To investigate spatial learning and memory, we performed the Barnes maze and Morris water maze tests on these animals. In the Barnes maze test, Ddb1F/F;Camk2α-Cre mice spent significantly more time and made more errors than WT during the 9-day training period (Fig 1B and 1C). WT mice were more likely to use a spatial-reference search strategy than either a sequential or random search strategy during the training process, but Ddb1F/F;Camk2α-Cre mice were inclined to use a random search strategy (Fig 1D). On the 10th day (probe test), the escape tunnel was removed and the maze was divided into 4 quadrants. Ddb1F/F;Camk2α-Cre mice spent significantly less time in the target quadrant, where the escape tunnel was located, than WT mice did (Fig 1E). These data indicate that Ddb1F/F;Camk2α-Cre mice exhibited defects in both reference and working memory.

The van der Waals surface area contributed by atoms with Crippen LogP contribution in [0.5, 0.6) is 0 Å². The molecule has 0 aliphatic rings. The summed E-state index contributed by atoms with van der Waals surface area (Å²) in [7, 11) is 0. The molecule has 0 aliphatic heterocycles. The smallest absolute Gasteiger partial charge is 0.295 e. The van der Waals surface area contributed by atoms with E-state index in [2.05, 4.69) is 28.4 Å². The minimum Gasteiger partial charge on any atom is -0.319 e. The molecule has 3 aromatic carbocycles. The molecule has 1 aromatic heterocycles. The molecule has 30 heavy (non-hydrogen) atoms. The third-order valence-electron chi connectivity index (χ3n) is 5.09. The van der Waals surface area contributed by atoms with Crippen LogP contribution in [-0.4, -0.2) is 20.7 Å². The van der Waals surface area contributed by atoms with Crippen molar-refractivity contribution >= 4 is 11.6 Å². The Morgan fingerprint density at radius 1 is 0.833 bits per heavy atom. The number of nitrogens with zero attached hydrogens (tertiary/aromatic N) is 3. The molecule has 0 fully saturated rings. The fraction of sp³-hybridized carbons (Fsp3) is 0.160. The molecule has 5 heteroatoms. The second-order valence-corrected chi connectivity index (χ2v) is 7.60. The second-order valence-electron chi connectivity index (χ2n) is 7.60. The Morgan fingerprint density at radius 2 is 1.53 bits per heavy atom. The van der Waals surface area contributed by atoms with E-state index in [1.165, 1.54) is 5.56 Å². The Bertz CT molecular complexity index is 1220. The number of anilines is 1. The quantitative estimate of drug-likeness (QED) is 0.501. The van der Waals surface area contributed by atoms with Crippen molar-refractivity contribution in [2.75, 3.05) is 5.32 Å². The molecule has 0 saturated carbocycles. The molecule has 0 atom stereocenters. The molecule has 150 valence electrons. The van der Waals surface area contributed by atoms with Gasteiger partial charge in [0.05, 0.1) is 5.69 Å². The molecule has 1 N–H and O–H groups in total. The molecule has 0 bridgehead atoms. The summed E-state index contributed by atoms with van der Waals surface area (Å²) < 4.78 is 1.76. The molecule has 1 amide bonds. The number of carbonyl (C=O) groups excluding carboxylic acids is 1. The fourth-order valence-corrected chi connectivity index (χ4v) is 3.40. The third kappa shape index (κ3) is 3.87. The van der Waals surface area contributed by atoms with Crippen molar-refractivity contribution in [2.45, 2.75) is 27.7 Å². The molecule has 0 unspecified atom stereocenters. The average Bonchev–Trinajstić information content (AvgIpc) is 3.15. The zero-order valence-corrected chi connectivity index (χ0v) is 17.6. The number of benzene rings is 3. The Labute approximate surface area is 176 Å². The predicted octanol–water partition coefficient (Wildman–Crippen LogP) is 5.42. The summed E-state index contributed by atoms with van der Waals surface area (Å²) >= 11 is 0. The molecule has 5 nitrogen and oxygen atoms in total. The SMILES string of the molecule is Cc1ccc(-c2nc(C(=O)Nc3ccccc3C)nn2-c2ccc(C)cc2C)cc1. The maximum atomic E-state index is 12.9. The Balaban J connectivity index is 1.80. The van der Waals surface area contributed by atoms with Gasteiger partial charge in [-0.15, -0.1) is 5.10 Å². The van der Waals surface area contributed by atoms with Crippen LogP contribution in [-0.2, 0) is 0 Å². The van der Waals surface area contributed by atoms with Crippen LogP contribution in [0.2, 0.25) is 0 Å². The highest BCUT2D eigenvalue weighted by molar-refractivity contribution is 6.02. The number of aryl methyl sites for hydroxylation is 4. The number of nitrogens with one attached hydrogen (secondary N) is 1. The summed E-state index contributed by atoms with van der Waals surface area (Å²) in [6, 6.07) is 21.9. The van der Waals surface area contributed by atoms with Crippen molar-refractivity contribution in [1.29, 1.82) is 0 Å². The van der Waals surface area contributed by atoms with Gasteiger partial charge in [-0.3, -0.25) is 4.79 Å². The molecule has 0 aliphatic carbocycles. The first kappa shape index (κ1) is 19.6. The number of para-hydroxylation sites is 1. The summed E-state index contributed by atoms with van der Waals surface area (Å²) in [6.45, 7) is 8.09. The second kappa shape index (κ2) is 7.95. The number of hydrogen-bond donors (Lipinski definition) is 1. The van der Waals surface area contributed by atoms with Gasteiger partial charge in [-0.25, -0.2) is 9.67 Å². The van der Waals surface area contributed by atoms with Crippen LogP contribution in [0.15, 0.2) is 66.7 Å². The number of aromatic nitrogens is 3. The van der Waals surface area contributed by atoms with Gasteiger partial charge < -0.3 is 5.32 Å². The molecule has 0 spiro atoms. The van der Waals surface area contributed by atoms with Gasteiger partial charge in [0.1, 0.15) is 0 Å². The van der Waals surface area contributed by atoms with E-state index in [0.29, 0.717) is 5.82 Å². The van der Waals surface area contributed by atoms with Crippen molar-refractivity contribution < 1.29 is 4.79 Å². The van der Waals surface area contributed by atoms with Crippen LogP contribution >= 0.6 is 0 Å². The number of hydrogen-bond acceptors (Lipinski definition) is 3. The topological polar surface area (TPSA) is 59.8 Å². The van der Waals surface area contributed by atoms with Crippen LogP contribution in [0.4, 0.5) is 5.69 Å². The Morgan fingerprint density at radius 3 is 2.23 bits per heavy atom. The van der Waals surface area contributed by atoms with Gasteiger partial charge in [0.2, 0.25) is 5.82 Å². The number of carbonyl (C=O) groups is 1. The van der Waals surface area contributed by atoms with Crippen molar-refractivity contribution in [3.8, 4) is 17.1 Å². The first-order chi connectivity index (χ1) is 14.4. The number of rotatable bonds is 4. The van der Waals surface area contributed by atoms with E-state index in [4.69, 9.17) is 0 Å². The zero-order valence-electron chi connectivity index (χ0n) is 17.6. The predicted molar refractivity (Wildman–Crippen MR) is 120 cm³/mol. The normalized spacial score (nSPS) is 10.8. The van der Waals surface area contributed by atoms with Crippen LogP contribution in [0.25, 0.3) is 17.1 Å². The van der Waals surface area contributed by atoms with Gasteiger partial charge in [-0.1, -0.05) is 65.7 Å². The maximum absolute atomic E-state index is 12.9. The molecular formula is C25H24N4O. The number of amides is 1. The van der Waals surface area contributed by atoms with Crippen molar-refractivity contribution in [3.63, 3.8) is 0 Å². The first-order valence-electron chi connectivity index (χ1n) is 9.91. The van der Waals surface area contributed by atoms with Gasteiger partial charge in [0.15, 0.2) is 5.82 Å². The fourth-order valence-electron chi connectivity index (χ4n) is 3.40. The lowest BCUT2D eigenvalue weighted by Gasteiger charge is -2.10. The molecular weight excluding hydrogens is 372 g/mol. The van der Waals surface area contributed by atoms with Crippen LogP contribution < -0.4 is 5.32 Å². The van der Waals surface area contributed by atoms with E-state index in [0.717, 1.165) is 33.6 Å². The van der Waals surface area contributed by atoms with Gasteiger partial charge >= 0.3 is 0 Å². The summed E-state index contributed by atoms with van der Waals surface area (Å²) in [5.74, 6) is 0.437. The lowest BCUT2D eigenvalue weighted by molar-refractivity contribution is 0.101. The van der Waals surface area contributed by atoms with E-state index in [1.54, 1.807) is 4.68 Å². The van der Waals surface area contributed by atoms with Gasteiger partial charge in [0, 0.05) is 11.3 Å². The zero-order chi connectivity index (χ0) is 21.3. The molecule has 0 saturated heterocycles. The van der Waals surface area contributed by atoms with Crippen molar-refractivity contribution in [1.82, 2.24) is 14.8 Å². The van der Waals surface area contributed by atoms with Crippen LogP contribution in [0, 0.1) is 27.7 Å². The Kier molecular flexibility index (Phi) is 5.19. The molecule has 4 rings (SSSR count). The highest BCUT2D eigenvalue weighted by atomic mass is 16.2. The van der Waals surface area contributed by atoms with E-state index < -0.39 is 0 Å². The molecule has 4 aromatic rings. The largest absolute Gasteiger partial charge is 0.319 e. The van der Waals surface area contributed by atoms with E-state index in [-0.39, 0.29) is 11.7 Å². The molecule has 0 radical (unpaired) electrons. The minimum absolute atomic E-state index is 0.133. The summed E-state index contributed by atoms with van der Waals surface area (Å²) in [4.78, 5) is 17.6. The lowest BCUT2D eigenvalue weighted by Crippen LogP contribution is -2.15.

In the Morris water maze test, mice were released from the edge of a water pool to locate a submerged hidden platform during a 4-day training period. Ddb1F/F;Camk2α-Cre mice took longer time to arrive at the platform in all trials. When analyzing their performance over the course of the experiment, Ddb1F/F;Camk2α-Cre mice showed no significant improvement, indicating their impaired spatial learning (Fig 2A). To evaluate the spatial memory, a probe trial was administered on the 5th day. With the original platform removed, Ddb1F/F;Camk2α-Cre mice crossed the platform location much less frequently than WT mice, indicating their defective spatial memory (Fig 2B). Put together, these behavioral tests demonstrate that DDB1 deletion in mouse brain results in ID-like defects such as impaired learning and memory.